Signing Chrisitan Benteke last summer was probably the best piece of business Aston Villa have done in a very long time, but holding on to the striker is proving to be difficult, with Liverpool being the next team mentioned with a potential approach for the player.
Maybe it has to do with the fact that Luis Suarez just might be on his way out of the club to Real Madrid, or possibly the four month injury that Daniel Sturridge sustained, keeping him off the football pitch until late September at least. Or maybe it’s just a need to have more than two strikers on the team – a depth that was sorely missing at times last season for Liverpool.
Villa? They do not want to part ways with Benteke, who cost them £7 million, coming from Genk at the beginning of last season, finishing the season with 19 goals in 34 Premier League matches, immediately drawing comparisons to Didier Drogba and other powerful strikers. He also scored against Liverpool at Anfield in a stunning 3-1 victory for Villa, who spent most of last season worrying about relegation.
Benteke has hinted at his desire to find himself on a bigger club than Villa, with aspirations that are greater than just staying in the league and surviving financially. He’s currently on international duty with the Belgian national team (so far scoring 6 times in 14 appearances), but once he returns his negotiations with the club regarding his future will resume.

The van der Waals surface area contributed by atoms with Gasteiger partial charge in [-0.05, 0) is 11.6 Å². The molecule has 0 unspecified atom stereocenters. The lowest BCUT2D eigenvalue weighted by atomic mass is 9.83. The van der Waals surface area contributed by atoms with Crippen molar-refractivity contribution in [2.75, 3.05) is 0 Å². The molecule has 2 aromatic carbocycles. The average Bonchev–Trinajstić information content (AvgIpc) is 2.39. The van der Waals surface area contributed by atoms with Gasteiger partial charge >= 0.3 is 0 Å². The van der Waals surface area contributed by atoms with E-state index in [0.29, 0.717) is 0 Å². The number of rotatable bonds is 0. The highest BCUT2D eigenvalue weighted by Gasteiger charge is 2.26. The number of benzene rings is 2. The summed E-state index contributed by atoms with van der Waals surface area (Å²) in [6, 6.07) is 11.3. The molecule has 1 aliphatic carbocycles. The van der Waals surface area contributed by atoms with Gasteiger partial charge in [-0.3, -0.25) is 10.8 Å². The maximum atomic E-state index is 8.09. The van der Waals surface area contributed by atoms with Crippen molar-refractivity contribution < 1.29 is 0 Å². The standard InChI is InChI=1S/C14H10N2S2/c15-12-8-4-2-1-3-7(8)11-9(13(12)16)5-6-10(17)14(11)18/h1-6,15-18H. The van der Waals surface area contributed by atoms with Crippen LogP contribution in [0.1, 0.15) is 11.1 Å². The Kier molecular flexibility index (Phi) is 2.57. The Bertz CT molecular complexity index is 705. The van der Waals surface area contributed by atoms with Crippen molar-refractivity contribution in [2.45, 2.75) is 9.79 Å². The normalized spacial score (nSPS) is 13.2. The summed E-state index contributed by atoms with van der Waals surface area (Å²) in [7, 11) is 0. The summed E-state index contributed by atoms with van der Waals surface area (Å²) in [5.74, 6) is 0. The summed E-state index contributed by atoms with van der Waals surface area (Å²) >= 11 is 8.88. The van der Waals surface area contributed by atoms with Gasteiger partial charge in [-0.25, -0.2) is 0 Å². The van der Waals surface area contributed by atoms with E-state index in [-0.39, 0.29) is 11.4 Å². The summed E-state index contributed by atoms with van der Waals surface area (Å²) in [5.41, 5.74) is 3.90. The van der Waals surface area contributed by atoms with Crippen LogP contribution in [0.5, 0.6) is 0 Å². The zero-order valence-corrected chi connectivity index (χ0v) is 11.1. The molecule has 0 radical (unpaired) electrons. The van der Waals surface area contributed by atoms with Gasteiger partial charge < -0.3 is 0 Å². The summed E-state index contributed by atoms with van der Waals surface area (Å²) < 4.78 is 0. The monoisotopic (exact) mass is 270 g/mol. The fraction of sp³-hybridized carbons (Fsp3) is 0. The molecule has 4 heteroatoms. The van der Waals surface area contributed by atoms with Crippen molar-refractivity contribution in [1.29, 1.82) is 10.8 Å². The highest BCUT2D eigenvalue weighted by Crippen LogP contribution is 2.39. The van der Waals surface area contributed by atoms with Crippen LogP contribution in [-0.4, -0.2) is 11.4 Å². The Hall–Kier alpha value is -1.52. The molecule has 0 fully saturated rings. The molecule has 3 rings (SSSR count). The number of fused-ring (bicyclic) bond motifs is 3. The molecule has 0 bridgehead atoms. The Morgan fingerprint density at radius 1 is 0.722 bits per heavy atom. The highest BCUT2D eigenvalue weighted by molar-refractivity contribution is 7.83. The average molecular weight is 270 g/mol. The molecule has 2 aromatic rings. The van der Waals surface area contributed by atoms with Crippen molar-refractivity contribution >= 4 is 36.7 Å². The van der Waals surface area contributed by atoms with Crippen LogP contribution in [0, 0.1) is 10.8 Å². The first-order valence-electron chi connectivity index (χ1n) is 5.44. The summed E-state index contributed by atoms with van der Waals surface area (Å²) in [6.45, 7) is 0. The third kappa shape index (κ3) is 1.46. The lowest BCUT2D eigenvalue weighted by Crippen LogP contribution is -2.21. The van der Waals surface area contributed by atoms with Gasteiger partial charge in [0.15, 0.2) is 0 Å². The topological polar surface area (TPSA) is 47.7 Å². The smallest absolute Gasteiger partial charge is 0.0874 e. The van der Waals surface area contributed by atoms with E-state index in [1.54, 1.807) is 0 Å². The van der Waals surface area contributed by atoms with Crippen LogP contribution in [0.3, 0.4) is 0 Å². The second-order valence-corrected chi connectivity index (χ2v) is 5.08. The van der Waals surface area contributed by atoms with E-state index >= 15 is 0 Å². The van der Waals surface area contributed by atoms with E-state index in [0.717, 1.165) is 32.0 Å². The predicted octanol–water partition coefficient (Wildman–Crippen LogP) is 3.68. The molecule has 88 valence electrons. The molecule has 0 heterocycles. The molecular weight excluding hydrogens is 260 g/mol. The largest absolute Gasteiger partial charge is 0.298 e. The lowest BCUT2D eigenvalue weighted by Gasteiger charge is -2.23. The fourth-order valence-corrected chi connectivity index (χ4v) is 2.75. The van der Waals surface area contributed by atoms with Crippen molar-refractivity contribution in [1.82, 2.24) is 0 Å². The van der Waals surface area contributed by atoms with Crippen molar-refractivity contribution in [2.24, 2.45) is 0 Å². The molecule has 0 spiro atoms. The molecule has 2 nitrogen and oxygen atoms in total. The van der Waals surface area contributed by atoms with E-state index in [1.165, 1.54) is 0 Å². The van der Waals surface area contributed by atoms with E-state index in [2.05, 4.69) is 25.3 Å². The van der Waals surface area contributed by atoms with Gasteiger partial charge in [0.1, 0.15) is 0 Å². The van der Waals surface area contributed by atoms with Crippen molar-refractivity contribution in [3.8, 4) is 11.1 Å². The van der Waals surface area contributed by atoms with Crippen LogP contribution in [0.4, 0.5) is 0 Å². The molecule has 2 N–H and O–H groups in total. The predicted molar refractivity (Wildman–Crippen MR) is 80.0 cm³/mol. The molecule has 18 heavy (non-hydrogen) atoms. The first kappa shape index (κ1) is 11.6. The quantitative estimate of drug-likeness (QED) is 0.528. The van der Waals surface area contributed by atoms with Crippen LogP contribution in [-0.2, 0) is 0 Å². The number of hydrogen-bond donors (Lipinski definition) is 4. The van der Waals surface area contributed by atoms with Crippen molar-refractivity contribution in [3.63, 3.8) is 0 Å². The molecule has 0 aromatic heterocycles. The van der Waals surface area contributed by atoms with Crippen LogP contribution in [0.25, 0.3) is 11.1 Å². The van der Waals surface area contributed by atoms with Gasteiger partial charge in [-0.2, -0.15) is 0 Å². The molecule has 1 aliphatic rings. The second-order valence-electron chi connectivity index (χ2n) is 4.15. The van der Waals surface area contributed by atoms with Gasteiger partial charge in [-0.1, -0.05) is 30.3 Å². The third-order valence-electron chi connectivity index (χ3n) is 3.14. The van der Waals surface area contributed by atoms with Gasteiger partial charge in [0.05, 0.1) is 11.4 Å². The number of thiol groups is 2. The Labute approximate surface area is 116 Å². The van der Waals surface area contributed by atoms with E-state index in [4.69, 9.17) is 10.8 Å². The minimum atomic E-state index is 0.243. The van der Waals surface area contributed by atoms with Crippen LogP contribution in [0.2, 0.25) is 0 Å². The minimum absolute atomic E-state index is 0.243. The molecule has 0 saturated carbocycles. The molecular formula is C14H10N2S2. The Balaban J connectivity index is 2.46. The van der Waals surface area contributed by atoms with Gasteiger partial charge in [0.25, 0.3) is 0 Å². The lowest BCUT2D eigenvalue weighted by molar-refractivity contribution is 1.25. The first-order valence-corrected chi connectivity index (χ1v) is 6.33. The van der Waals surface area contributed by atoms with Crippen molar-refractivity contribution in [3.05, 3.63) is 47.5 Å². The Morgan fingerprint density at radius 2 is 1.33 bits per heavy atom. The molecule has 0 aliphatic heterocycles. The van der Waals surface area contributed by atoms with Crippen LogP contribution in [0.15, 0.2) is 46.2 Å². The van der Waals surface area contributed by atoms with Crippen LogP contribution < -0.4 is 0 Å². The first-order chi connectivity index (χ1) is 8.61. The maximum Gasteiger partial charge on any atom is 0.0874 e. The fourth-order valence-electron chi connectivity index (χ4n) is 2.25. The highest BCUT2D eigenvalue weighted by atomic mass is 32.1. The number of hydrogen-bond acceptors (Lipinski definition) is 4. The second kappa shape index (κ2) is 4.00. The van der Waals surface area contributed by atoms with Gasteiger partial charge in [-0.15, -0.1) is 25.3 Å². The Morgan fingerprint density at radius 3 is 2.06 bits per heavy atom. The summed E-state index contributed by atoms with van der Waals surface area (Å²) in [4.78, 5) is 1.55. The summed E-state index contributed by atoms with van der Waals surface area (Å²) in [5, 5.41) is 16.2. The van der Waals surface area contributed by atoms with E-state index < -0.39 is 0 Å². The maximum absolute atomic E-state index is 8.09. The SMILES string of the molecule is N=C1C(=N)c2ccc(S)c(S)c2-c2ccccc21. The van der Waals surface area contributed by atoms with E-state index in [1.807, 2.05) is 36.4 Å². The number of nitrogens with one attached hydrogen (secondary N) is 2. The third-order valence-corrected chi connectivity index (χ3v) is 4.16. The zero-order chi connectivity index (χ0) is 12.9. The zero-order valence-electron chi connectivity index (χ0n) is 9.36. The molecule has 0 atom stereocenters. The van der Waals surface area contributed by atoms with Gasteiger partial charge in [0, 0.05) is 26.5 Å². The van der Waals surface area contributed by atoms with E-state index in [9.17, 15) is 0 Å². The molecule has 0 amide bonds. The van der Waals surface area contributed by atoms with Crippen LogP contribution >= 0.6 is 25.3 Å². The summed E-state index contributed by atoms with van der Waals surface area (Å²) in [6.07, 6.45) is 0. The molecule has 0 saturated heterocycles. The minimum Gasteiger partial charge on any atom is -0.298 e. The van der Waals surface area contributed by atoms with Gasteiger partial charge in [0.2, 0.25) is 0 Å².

Liverpool aren’t alone in the hunt for Benteke. According to rumors, Atletico Madrid, Tottenham, Arsenal, Manchester City and Borussia Dortmund are all hoping to get their hands on the 22-year old, who will probably cost around £20 million to draw away from Villa Park.
This transfer makes sense for Liverpool in terms of price and in general only if Suarez is indeed leaving. Signing a striker for more than half of your transfer budget when you’re already set on two starters sounds like a bad piece of business, something the Reds are trying to avoid after consecutive seasons of not making the wisest decisions in the transfer market.